Understanding Senior Dog Health Care

Keeping senior dogs healthy involves keeping a good dialogue going with your vet so that both of you can monitor the signs and symptoms of a dog’s advancing years and any changes in health and personality. Make sure you take your dog along for check ups on a regular basis and if you haven’t instigated these already, begin giving him weekly check ups to check his coat, ears, eyes, paws and nails, and check the condition of his teeth which will deteriorate over the years and become worn.

As your dog gets older he may succumb to a range of illnesses and conditions that will need prolonged treatment and monitoring. They are likely to be either degenerative conditions, such as late onset diabetes, or arthritis, or failing health of the internal organs such as kidney, heart and liver. Some dogs may also develop cancer, or cataracts leading to blindness. When that happens, it may be that treatment is prolonged and disruptive to your dog, not to mention difficult for you and your dog to cope with.

Another aging illness to look out for is the Cushing’s disease in particular. It can often be mis-diagnosed as simply symptoms of old age, but are entirely treatable and reversible. If you find signs and symptoms of your senior dog drinking and eating far more, is urinating frequently and has a poor coat condition and weight loss. It may just be the Cushing’s disease, as a possible cause and you have to make sure that your dog is diagnosed properly.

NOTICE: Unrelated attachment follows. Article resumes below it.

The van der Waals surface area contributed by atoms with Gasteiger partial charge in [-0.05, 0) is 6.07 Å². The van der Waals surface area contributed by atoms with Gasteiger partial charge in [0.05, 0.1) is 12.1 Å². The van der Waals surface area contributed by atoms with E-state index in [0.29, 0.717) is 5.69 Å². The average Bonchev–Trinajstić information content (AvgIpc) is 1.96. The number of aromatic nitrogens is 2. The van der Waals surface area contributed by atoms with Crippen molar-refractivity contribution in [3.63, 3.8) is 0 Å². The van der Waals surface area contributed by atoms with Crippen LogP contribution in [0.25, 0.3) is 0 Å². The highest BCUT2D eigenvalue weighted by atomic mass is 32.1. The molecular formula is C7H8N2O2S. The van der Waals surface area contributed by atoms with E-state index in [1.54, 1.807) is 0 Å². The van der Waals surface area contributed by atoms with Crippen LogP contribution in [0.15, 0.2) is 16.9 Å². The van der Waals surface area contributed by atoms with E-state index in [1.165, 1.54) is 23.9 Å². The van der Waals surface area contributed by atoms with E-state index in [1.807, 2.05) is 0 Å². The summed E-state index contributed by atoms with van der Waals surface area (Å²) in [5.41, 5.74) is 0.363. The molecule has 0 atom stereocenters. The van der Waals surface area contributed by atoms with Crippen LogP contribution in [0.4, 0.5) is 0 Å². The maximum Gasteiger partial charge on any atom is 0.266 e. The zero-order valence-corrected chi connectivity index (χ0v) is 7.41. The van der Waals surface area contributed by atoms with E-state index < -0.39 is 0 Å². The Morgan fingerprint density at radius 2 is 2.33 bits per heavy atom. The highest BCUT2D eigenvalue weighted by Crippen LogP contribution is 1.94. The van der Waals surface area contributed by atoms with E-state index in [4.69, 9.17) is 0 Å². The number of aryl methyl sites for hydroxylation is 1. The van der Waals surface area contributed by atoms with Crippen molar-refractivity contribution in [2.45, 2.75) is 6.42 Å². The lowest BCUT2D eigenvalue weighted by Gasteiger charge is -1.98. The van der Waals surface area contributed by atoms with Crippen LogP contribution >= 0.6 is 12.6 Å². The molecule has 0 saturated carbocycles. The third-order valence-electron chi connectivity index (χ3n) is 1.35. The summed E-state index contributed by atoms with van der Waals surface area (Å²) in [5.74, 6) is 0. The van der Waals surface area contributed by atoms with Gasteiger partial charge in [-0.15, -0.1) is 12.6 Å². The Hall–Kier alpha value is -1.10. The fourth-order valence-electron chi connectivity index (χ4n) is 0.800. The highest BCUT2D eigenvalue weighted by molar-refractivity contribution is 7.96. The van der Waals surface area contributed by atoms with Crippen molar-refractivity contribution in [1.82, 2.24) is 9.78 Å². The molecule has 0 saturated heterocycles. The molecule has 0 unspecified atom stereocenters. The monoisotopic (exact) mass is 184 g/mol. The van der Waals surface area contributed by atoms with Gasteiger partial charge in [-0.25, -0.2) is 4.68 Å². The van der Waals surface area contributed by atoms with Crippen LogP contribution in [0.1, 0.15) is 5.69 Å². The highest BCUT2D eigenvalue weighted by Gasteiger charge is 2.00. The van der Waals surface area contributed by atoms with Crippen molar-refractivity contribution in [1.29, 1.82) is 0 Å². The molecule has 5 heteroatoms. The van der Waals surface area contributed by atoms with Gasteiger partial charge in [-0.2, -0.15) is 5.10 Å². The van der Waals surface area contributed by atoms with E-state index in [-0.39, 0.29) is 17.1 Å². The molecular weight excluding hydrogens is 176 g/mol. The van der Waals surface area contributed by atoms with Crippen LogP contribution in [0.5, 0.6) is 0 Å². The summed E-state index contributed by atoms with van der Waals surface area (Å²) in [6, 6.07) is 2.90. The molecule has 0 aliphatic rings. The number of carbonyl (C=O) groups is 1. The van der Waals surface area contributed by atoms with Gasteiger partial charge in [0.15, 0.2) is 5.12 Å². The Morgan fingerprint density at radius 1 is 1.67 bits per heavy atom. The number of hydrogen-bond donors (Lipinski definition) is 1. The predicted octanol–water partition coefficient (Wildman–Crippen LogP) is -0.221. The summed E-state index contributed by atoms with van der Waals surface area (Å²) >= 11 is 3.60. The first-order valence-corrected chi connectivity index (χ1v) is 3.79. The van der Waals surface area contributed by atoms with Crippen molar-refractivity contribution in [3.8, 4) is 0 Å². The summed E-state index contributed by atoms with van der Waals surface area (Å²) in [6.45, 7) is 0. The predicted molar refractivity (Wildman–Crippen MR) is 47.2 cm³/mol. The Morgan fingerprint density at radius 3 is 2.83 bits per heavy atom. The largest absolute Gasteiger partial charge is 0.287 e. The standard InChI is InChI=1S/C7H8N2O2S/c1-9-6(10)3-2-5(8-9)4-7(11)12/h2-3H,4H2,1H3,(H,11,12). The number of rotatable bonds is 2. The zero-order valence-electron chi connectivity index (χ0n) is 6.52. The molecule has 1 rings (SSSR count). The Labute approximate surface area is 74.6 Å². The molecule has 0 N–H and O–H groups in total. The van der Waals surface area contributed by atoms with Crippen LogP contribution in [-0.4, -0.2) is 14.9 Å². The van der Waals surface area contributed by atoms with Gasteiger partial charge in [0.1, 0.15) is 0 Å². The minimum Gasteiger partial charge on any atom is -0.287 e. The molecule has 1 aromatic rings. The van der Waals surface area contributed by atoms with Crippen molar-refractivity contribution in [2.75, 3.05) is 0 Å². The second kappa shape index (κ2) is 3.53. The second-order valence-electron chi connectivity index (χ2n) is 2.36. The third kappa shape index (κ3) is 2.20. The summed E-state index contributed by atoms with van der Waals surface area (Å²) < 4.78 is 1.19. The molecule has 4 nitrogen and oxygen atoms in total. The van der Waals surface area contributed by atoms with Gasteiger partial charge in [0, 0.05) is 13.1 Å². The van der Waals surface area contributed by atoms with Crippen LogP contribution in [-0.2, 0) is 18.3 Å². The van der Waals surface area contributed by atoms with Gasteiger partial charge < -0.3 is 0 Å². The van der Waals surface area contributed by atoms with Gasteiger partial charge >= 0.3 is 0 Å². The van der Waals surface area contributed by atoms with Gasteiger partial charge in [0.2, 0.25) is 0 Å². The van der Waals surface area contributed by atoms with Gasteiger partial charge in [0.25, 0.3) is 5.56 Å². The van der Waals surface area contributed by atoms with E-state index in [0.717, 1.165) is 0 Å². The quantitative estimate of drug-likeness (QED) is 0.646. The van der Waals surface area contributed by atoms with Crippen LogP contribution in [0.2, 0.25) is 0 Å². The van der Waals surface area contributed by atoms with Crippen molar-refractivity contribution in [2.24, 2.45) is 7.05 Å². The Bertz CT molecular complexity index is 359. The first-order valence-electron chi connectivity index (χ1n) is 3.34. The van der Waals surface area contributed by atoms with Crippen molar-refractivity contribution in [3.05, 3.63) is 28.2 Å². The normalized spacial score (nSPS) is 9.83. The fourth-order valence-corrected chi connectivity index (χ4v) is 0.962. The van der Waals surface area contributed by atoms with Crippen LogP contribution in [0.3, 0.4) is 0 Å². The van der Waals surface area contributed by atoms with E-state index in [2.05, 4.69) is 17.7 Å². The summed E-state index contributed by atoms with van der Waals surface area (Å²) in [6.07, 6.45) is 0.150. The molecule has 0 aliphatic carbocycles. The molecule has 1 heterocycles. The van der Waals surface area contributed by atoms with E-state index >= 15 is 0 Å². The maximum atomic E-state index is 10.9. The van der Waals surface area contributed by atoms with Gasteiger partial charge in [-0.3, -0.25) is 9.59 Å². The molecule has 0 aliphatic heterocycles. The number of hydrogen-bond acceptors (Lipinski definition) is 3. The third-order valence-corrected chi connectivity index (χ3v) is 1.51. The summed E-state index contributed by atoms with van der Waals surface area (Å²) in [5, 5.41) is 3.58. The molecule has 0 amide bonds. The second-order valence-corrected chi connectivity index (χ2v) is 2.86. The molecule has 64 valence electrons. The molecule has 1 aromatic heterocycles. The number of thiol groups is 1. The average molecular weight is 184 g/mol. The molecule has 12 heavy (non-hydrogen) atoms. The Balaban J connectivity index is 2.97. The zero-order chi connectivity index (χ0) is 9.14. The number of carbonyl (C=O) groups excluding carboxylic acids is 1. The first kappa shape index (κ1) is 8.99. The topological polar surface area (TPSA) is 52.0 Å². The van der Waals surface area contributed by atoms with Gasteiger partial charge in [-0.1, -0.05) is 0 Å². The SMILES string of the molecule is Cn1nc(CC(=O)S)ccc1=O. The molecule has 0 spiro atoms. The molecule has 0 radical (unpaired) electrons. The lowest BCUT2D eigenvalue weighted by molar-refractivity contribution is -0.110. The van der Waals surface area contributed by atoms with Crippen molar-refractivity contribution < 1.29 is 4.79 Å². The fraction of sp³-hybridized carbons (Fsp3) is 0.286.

Senior dogs may also develop Urological and Arthritis problems and may also show a greying of the hair around the eyebrows and muzzle and perhaps be less able to take as much exercise as they used to without tiring a little sooner. His hearing and eyesight may be affected too.

Early diagnosis is key in determining the best course of action to take, and in many cases surgery followed by a course of chemotherapy and or radiation ill give your dog a longer life expectancy. However your vet will also be able to help and support you through any decisions regarding prognosis, and in some cases may need to help you come to a decision about whether to let your dog suffer further surgery or debilitating treatment.

Knowing about these conditions in advance will mean that you can be prepared for his old age and help him reach his last years with as much dignity as possible.

After all, isn’t that the very least you can do for an animal that devotes his life to being your friend and companion?